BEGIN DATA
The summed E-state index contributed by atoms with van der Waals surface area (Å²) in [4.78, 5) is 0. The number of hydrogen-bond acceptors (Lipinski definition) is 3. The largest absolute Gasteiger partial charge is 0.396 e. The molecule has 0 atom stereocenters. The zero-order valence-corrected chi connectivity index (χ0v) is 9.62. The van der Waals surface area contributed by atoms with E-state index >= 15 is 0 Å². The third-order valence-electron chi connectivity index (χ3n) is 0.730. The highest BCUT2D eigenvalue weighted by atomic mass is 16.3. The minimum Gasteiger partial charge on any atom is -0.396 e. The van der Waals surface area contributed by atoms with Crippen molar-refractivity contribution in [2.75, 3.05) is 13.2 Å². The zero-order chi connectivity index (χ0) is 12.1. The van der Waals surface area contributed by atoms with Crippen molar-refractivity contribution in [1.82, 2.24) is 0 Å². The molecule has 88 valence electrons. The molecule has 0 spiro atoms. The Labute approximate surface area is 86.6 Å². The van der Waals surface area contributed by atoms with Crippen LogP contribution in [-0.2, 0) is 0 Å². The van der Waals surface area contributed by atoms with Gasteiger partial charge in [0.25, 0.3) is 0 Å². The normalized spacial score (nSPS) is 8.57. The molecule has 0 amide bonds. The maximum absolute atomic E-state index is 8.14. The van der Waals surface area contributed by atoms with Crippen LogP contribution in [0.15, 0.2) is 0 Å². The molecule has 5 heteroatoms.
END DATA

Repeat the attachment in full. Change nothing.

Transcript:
The summed E-state index contributed by atoms with van der Waals surface area (Å²) in [4.78, 5) is 0. The number of hydrogen-bond acceptors (Lipinski definition) is 3. The largest absolute Gasteiger partial charge is 0.396 e. The molecule has 0 atom stereocenters. The zero-order valence-corrected chi connectivity index (χ0v) is 9.62. The van der Waals surface area contributed by atoms with E-state index >= 15 is 0 Å². The third-order valence-electron chi connectivity index (χ3n) is 0.730. The highest BCUT2D eigenvalue weighted by atomic mass is 16.3. The minimum Gasteiger partial charge on any atom is -0.396 e. The van der Waals surface area contributed by atoms with Crippen molar-refractivity contribution in [2.75, 3.05) is 13.2 Å². The zero-order chi connectivity index (χ0) is 12.1. The van der Waals surface area contributed by atoms with Crippen molar-refractivity contribution in [1.82, 2.24) is 0 Å². The molecule has 88 valence electrons. The molecule has 0 spiro atoms. The Labute approximate surface area is 86.6 Å². The van der Waals surface area contributed by atoms with Crippen LogP contribution in [-0.2, 0) is 0 Å². The van der Waals surface area contributed by atoms with Gasteiger partial charge in [0.25, 0.3) is 0 Å². The normalized spacial score (nSPS) is 8.57. The molecule has 0 amide bonds. The maximum absolute atomic E-state index is 8.14. The van der Waals surface area contributed by atoms with Crippen LogP contribution in [0.15, 0.2) is 0 Å². The molecule has 5 heteroatoms.